Carp removal project kicks off at Lake Minnetonka headwaters

Above, below: On Friday, Sept. 7, crews pulled up the first nets that have been set in Steiger Lake in Victoria. (Photos by Minnehaha Creek Watershed District)

The Minnehaha Creek Watershed District (MCWD), in coordination with Three Rivers Park District, Carver County, the City of Victoria, and the rest of the Six Mile Creek-Halsted Bay Subwatershed Partnership, is beginning the first round of carp removals in the Lake Minnetonka headwaters.

On Friday, Sept. 7, crews pulled up the first nets that have been set in Steiger Lake in Victoria.

The work kicks off a multi-pronged, ten-year effort to improve water quality and wildlife habitat in the southwestern portion of the Minnehaha Creek watershed.

The carp removal, funded by a $567,000 grant from the Lessard-Sams Outdoor Heritage Council, is a key part of the strategy to improve conditions for gamefish and waterfowl while improving water clarity across the 14 lakes that drain to Lake Minnetonka. Future efforts include creating and restoring corridors of wetlands and uplands throughout the area including Wassermann Lake where the MCWD and the City of Victoria are partnering on a restoration that will also provide a park and public access on the lake.

Managing common carp was identified as a priority tactic because of the damage they cause to lakes. Common carp uproot plants and stir up lake bottoms, which degrades habitat and releases nutrients that feed algae blooms.

The carp management plan is based on data from a three-year study by the University of Minnesota’s Aquatic Invasive Species Research Center. The researchers found an unprecedented number of common carp in the Six Mile Creek system, including Lake Minnetonka’s Halsted Bay. They also identified where the carp are spawning and determined their migration patterns. The findings helped shape a management strategy that includes removing adult carp, installing carp barriers, and aerating lakes to ensure the winter survival of bluegill sunfish (which feed on carp eggs).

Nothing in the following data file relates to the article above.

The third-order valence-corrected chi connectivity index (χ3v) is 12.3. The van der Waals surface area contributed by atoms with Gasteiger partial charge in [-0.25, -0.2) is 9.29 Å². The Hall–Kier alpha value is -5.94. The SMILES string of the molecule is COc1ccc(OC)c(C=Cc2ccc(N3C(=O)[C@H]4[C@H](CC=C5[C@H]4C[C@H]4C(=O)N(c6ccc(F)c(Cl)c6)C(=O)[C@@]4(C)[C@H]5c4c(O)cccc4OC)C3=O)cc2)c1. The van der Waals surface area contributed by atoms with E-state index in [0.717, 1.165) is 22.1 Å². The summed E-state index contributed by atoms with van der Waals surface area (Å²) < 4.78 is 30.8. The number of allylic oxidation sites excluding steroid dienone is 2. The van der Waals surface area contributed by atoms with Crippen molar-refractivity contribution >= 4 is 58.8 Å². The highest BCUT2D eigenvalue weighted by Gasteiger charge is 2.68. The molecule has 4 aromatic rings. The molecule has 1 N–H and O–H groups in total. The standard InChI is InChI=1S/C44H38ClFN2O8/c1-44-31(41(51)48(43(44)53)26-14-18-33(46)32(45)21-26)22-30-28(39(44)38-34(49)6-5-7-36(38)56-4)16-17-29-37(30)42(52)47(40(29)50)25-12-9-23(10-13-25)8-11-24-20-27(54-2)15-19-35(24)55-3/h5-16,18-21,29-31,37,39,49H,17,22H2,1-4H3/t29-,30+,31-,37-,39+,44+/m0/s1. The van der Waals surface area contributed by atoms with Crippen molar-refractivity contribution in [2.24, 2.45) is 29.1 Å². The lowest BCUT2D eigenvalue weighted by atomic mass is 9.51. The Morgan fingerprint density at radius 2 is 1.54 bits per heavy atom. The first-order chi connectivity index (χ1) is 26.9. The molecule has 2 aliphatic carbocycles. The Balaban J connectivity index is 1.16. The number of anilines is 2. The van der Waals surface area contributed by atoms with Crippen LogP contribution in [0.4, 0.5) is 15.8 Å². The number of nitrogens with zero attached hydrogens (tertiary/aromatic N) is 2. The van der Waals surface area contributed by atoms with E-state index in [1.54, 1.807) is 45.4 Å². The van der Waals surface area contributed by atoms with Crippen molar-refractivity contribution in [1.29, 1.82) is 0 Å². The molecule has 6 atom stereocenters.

During the carp removal process, the MCWD will be implanting radio tags in carp to monitor their movement, which will help with future removal efforts. Monitoring will be done throughout this project to track carp populations as removal occurs, to evaluate the potential for carp reproduction in the carp nursery lakes, and to assess the ecological impact of the carp removal.

In addition to removing and tagging carp, the MCWD will install barriers to stop carp from moving into and out of Wassermann Lake, Crown College Pond, and Mud Lake, containing the invasive fish and blocking their access to spawning locations.

Rounding out the management strategy, the MCWD will be installing aeration units in Marsh, Sunny, North Lundsten, South Lundsten, and Mud Lakes to maintain their oxygen levels through the winter. The goal is to ensure the survival of bluegill sunfish so they can feed on carp eggs in the spring.

This multi-pronged approach to carp management increases the chances of a sustainable effort that provides long-term protection from invasive common carp across the subwatershed.

The project is part of a multi-jurisdictional partnership among the MCWD; Carver and Hennepin Counties; Laketown Township; the cities of Minnetrista, St. Bonifacius, Victoria and Waconia; and Three Rivers Park District. It’s a prime example of how the MCWD aligns its goals and resources with others to achieve sustainable, thriving communities.

For more information on the MCWD’s work to improve the quality of water and quality of life in Lake Minnetonka’s headwaters, visit

— Minnehaha Creek Watershed District

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